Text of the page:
The European Commission has proposed new measures to tackle disinformation and so-called ‘fake news’ online, including an EU-wide code of practice on disinformation and support for an “independent fact-checking network.”
The EU Commission announced the new proposal earlier this week, arguing that the new measures would “stimulate quality journalism and promote media literacy,” according to a press release published on the Commission’s website.
“The weaponisation of online fake news and disinformation poses a serious security threat to our societies. The subversion of trusted channels to peddle pernicious and divisive content requires a clear-eyed response based on increased transparency, traceability and accountability,” Commissioner for the Security Union Sir Julian King said.
“Internet platforms have a vital role to play in countering the abuse of their infrastructure by hostile actors and in keeping their users, and society, safe,” he added.
The new practices intend to make political advertisements more transparent on social media, as well as create an independent fact-checking network in which select members of the International Fact-Checking Network (IFCN) will take part.
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Sweden to Give Mainstream Media £1.2 Million to Fight Fake News in Run-up to National Election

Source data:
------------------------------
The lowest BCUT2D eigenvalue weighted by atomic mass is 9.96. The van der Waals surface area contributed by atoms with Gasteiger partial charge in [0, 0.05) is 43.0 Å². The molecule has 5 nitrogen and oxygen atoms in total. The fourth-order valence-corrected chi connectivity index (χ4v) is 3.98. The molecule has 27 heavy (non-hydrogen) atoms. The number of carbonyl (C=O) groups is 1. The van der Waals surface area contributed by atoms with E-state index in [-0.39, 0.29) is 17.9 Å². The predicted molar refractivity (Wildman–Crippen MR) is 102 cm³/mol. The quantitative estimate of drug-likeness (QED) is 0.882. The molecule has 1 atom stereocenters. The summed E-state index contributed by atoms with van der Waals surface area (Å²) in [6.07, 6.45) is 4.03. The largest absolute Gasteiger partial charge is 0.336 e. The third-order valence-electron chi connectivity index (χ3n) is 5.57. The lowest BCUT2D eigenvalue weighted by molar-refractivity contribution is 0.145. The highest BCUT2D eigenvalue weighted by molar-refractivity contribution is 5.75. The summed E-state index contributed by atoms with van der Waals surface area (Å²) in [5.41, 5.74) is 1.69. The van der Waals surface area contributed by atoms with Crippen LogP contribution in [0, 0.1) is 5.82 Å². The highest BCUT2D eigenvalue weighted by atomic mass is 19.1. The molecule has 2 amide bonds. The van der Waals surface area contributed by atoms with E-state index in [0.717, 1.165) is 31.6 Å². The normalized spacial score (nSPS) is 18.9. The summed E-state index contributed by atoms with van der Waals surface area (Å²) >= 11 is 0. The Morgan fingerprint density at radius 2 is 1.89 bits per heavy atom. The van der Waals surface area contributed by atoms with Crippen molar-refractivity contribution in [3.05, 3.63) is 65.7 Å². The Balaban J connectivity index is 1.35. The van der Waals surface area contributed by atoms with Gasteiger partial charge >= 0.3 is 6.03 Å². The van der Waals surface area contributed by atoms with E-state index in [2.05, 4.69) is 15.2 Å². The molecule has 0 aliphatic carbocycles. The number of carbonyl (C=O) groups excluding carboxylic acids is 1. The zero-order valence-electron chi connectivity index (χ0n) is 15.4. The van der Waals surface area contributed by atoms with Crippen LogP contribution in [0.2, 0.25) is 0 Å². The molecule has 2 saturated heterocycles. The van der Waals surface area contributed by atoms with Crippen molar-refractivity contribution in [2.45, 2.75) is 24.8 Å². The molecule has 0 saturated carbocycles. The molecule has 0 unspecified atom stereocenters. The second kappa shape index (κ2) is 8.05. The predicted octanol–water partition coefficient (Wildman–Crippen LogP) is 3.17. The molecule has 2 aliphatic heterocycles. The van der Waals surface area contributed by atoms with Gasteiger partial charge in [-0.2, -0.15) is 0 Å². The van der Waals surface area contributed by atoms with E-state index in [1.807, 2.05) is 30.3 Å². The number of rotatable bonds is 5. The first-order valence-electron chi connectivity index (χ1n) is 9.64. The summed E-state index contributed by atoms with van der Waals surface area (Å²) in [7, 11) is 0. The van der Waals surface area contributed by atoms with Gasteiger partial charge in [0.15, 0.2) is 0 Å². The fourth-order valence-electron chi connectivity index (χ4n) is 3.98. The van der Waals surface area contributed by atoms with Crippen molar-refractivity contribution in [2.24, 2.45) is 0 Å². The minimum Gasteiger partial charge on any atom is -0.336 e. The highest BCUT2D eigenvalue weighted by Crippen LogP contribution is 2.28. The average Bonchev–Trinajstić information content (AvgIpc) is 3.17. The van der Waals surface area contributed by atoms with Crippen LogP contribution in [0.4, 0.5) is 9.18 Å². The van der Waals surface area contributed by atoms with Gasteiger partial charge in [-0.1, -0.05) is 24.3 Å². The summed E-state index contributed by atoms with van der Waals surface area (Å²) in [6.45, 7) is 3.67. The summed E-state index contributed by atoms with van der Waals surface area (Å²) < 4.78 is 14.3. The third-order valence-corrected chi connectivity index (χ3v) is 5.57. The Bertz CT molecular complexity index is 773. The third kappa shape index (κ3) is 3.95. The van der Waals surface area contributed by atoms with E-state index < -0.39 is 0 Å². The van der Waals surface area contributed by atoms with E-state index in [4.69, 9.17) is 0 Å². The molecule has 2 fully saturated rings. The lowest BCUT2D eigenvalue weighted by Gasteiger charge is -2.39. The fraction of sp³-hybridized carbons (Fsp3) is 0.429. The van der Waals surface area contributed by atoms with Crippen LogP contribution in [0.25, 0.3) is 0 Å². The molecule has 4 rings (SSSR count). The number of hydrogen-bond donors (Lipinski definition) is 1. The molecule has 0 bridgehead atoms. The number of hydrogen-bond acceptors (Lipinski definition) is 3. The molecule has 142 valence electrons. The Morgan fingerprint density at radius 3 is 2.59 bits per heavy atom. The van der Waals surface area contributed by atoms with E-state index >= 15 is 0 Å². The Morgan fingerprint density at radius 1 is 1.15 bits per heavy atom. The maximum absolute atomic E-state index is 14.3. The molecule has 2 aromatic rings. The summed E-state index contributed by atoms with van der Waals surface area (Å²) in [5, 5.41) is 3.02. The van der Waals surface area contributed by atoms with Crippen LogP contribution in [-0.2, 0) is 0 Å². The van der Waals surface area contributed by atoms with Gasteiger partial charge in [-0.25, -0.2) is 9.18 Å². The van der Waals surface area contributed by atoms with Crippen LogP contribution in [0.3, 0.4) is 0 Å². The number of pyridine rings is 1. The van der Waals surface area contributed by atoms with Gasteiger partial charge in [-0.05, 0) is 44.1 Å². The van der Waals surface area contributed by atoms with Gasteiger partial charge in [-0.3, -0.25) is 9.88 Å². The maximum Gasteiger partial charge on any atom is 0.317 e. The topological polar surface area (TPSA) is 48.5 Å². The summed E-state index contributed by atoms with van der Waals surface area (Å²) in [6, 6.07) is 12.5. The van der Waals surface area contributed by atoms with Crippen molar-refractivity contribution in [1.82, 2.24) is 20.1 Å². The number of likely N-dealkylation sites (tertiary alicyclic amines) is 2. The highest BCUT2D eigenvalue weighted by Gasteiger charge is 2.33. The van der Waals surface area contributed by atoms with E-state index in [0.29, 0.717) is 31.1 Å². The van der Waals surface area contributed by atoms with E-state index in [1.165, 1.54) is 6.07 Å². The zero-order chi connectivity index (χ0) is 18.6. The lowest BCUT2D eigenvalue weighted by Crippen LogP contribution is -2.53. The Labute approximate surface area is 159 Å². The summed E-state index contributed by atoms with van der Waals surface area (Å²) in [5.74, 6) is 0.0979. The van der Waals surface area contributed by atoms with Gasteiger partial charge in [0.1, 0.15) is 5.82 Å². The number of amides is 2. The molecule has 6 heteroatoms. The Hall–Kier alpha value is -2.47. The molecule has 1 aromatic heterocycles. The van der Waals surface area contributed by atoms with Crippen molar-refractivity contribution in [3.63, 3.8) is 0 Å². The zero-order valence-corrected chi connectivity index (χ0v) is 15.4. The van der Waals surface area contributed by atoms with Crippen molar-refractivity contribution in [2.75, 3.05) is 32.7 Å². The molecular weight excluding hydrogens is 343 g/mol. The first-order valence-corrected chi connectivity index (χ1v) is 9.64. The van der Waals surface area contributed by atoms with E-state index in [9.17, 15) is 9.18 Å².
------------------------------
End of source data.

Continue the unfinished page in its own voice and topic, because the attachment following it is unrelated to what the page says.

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The IFCN was established by the U.S.-based Poynter Institute, which, according to its website is largely funded by various foundations — including left-wing billionaire George Soros’s Open Society Foundations.
Several other “fact-checking” services, including the German Correctiv, have also been linked back to Soros and the Open Society Foundations.
The EU, as well as various individual countries within the bloc like Germany and Sweden, has put immense pressure on social media giants like Google and Facebook to tackle ‘fake news’ and ‘hate speech’ on their platforms.
The Swedish government has been one of the most vocal proponents of fighting ‘fake news’ ahead of the country’s national election later this year. The government has held high-profile meetings with tech companies in recent weeks, and Facebook has even granted the government special permission to delete “fake accounts.”